// text and photography by Marjolein den Hartog


Under the oak tree

For outdoor photographers, the weather at the moment is far from ideal. For weeks on end, the days have been bright and sunny, with clear blue skies. To most people, this is nothing less than a godsend, even allowing for some quick snapshots of a day at the beach or a picnic in the park with friends. And all too many times passers-by have remarked something along the lines of “Oh, you’re very lucky with the weather!” on the unfortunate occasion when I’ve been out and about on an assignment on a hot and sun-drenched day. I usually don’t bother to explain to them in detail that, actually, these are anything but the best conditions for photography and why this is (nuisances like excessive contrasts, blown highlights and hard shadows, and bleached-out colours).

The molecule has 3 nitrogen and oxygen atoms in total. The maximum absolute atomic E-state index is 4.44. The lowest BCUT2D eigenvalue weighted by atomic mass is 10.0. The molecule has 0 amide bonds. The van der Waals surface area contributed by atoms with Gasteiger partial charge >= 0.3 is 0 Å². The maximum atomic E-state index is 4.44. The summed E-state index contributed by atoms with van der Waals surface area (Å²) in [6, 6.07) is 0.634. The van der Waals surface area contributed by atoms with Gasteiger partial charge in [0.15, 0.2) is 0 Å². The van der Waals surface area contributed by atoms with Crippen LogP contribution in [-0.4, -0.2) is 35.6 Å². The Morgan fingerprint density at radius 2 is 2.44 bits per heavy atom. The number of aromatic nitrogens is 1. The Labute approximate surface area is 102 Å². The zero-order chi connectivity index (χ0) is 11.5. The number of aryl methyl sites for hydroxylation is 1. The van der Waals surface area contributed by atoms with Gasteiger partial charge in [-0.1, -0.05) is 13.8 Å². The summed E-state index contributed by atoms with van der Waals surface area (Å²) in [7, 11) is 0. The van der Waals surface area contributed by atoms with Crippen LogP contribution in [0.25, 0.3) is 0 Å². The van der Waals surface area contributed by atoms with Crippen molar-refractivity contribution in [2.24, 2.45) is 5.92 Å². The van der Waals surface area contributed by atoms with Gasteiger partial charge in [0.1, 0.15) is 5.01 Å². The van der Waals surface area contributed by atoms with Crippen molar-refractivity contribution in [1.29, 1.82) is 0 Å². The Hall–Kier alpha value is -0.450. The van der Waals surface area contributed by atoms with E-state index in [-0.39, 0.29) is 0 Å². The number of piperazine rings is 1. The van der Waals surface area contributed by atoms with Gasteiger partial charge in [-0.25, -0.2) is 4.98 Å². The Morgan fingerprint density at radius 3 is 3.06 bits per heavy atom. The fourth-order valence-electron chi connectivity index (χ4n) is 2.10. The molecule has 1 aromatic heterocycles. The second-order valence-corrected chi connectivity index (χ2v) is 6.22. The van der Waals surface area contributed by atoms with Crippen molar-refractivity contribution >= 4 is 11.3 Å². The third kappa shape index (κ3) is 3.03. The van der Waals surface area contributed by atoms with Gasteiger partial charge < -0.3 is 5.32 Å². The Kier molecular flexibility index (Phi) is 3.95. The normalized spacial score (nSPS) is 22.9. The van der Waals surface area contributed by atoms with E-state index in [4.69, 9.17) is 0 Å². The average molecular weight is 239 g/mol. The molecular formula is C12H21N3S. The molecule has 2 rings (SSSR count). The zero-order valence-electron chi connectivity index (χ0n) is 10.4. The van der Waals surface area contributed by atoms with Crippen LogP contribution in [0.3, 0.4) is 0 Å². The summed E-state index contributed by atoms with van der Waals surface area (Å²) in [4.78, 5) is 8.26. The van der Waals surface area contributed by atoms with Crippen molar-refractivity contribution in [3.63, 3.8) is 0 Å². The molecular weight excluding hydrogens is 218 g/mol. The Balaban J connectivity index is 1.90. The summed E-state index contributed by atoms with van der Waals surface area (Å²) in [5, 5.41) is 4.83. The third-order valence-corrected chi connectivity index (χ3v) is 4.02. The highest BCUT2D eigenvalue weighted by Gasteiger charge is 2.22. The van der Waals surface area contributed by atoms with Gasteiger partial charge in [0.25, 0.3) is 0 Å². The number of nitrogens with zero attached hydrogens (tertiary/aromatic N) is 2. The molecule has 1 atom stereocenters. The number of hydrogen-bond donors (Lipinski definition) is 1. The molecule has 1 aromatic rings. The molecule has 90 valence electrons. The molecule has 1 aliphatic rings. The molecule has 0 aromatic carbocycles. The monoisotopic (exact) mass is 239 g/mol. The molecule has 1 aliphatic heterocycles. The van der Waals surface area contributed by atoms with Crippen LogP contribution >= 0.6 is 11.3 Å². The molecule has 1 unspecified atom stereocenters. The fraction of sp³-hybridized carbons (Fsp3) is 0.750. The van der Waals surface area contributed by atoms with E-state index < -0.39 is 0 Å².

Luckily, there are also settings where this harsh sunlight can somewhat work to your advantage, much like this wood landscape here. Not only is it much more comfortable to walk through shadow-filled surroundings than through wide-open landscapes whilst exposed to burning rays of sun and temperatures of 30-plus;  the foliage also often provides nice shadow patterns when filtering the sunlight. This old oak tree proved to be a fine filter for a forest floor “camouflage” pattern, overlooked by a verdant blanket of bracken (or “eagle ferns”).